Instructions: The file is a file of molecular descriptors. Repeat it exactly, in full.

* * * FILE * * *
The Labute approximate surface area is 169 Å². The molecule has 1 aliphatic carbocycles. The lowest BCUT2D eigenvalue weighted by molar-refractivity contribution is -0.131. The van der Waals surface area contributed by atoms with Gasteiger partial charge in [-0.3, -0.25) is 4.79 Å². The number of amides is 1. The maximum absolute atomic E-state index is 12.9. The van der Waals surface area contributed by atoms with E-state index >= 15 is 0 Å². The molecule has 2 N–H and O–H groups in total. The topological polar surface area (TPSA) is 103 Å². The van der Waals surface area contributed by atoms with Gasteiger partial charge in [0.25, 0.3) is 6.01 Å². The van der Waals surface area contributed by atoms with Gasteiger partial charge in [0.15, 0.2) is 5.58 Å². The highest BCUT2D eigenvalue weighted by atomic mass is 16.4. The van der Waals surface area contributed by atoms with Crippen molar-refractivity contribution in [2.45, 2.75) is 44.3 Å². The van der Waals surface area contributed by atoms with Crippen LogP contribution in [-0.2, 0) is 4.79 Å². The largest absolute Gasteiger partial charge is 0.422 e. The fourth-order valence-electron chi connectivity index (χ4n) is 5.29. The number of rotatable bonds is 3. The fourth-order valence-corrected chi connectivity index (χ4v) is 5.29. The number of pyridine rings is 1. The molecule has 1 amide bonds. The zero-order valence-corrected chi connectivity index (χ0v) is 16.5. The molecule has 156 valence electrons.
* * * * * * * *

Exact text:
The Labute approximate surface area is 169 Å². The molecule has 1 aliphatic carbocycles. The lowest BCUT2D eigenvalue weighted by molar-refractivity contribution is -0.131. The van der Waals surface area contributed by atoms with Gasteiger partial charge in [-0.3, -0.25) is 4.79 Å². The number of amides is 1. The maximum absolute atomic E-state index is 12.9. The van der Waals surface area contributed by atoms with E-state index >= 15 is 0 Å². The molecule has 2 N–H and O–H groups in total. The topological polar surface area (TPSA) is 103 Å². The van der Waals surface area contributed by atoms with Gasteiger partial charge in [0.25, 0.3) is 6.01 Å². The van der Waals surface area contributed by atoms with Gasteiger partial charge in [0.15, 0.2) is 5.58 Å². The highest BCUT2D eigenvalue weighted by atomic mass is 16.4. The van der Waals surface area contributed by atoms with Crippen molar-refractivity contribution in [2.45, 2.75) is 44.3 Å². The van der Waals surface area contributed by atoms with Crippen LogP contribution in [-0.2, 0) is 4.79 Å². The largest absolute Gasteiger partial charge is 0.422 e. The fourth-order valence-electron chi connectivity index (χ4n) is 5.29. The number of rotatable bonds is 3. The fourth-order valence-corrected chi connectivity index (χ4v) is 5.29. The number of pyridine rings is 1. The molecule has 1 amide bonds. The zero-order valence-corrected chi connectivity index (χ0v) is 16.5. The molecule has 156 valence electrons.